Valerie Plame, the former undercover CIA officer whose 2003 exposure touched off a leak investigation, is accusing the government of delaying publication of her new book.
Plame and her publisher, Simon & Schuster, sued the CIA in a New York federal court Thursday. They accused the government of illegally refusing to let Plame write about the specific dates she worked for the agency.
The CIA, which has acknowledged only that Plame worked for the agency since 2002, must approve all writings of former officers before they can be published.
"The sole benchmark is whether it contains classified information," CIA spokesman Mark Mansfield said. "The concern is that publication of the manuscript as submitted would cause additional damage to operations and would affect the CIA's ability to conduct intelligence activities in the future. That's the issue here and it's an important one."
Plame contends in court documents that the CIA released information about her work history in an unclassified letter about her retirement benefits. The letter, which the CIA says was sent inadvertently, was ultimately entered into the Congressional Record and says that Plame worked at the CIA for more than 20 years.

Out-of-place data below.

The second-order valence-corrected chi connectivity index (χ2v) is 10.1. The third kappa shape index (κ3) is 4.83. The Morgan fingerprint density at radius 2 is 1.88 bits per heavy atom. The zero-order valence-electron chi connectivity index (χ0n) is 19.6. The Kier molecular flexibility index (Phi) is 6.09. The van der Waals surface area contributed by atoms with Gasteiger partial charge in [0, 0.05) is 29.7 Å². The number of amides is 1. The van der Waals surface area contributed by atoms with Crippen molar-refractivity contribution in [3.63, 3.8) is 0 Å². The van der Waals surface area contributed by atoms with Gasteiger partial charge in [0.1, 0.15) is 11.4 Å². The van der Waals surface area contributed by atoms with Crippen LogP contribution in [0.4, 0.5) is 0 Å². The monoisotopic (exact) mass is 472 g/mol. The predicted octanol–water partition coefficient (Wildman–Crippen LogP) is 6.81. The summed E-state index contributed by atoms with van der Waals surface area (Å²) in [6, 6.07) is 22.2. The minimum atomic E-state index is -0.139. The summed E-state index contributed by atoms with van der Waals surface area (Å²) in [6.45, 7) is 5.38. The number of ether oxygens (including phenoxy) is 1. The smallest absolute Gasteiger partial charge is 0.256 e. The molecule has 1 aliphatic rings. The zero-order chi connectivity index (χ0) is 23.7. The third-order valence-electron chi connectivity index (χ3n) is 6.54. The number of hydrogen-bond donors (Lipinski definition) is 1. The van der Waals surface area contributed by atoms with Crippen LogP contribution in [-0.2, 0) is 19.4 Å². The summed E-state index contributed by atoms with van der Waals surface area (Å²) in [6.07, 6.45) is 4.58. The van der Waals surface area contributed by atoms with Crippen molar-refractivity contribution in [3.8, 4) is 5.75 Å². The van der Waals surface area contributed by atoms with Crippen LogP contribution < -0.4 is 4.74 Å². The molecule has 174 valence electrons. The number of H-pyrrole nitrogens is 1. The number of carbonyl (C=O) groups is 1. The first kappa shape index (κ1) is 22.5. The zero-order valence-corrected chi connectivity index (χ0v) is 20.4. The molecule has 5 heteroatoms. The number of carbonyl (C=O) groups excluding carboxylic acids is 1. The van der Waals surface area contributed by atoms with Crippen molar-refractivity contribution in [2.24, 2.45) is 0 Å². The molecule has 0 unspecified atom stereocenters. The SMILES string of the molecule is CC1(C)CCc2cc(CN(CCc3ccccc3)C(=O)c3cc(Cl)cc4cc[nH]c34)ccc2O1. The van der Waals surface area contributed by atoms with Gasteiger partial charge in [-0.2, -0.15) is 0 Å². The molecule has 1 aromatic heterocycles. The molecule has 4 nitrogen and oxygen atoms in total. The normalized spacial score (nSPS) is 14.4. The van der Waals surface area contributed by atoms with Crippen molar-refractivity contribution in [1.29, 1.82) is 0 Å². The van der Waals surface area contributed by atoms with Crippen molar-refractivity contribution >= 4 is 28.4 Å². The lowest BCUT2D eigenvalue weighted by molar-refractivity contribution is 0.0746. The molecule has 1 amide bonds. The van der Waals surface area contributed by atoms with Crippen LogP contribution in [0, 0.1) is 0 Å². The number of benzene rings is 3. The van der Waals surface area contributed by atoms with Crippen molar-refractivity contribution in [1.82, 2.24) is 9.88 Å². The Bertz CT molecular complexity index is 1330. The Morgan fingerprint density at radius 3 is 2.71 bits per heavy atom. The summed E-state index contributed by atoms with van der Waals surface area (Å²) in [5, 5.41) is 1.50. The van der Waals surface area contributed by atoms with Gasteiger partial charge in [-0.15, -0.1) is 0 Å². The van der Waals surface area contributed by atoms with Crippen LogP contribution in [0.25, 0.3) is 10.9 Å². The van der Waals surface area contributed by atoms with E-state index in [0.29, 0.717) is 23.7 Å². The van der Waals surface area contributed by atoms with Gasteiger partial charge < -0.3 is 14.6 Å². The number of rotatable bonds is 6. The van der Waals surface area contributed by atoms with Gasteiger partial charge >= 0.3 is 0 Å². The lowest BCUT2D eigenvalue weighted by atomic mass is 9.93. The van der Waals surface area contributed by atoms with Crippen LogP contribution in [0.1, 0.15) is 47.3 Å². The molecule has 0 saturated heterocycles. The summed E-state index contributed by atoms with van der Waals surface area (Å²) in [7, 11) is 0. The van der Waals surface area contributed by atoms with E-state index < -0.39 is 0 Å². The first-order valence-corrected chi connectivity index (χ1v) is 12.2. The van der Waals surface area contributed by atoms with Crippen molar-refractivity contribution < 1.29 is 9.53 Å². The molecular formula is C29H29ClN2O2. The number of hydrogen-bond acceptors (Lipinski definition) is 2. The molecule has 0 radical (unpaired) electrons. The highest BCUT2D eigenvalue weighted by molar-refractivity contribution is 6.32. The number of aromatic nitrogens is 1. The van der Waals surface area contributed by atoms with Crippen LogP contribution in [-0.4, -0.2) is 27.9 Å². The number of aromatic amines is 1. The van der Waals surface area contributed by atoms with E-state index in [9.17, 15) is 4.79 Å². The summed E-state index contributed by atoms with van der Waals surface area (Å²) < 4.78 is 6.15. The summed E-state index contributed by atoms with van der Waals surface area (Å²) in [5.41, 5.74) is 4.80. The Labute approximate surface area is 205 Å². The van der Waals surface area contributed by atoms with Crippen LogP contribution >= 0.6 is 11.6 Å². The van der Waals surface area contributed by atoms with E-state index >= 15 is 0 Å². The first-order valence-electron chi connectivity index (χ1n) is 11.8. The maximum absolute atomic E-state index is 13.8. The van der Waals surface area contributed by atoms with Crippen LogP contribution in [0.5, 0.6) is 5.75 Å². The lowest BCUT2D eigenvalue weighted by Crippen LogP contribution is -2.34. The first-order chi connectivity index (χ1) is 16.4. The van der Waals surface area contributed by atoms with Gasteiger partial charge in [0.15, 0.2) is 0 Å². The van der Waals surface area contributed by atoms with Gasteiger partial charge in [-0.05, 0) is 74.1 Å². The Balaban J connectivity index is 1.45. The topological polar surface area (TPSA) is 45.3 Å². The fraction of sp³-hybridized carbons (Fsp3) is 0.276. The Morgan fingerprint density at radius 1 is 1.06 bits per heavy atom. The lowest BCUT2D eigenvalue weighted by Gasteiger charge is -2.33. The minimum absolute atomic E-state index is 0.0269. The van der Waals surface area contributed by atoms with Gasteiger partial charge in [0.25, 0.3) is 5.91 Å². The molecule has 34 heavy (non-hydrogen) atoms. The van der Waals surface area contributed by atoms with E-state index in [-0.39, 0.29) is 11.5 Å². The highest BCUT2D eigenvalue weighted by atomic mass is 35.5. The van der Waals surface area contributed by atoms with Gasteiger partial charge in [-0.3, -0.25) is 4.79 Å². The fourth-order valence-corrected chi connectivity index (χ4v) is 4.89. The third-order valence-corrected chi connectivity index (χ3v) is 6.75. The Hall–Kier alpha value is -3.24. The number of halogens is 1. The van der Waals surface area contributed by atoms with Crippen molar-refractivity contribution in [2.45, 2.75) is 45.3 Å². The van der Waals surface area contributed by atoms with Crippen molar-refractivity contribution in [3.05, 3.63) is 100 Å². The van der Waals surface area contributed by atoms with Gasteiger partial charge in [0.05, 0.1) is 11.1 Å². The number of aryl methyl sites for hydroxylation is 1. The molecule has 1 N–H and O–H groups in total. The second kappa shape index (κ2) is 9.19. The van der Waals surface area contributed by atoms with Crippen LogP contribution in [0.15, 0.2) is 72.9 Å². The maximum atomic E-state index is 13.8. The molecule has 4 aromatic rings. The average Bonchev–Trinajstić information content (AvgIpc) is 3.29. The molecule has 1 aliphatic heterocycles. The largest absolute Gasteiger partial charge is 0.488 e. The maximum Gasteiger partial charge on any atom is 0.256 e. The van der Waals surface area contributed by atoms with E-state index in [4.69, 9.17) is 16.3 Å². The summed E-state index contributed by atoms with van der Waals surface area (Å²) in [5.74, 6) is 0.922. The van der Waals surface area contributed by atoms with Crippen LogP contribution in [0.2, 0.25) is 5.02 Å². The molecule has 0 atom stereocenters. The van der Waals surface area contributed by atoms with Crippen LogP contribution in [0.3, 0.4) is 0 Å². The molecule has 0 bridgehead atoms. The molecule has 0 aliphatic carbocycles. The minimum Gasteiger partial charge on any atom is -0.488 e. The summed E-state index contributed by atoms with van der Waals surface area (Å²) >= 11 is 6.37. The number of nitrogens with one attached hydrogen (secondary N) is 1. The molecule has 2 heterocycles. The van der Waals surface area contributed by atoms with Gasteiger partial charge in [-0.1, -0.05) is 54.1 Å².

The book deal for Plame's memoir, "Fair Game," is widely believed to be worth seven figures. Lawyers asked a federal judge in New York to order the CIA to allow Plame to print the information.
Nobody was charged with leaking Plame's employment status. Vice President Dick Cheney's former chief of staff, I. Lewis "Scooter" Libby, was convicted of obstructing the investigation and faces up to three years in prison when he is sentenced on Tuesday.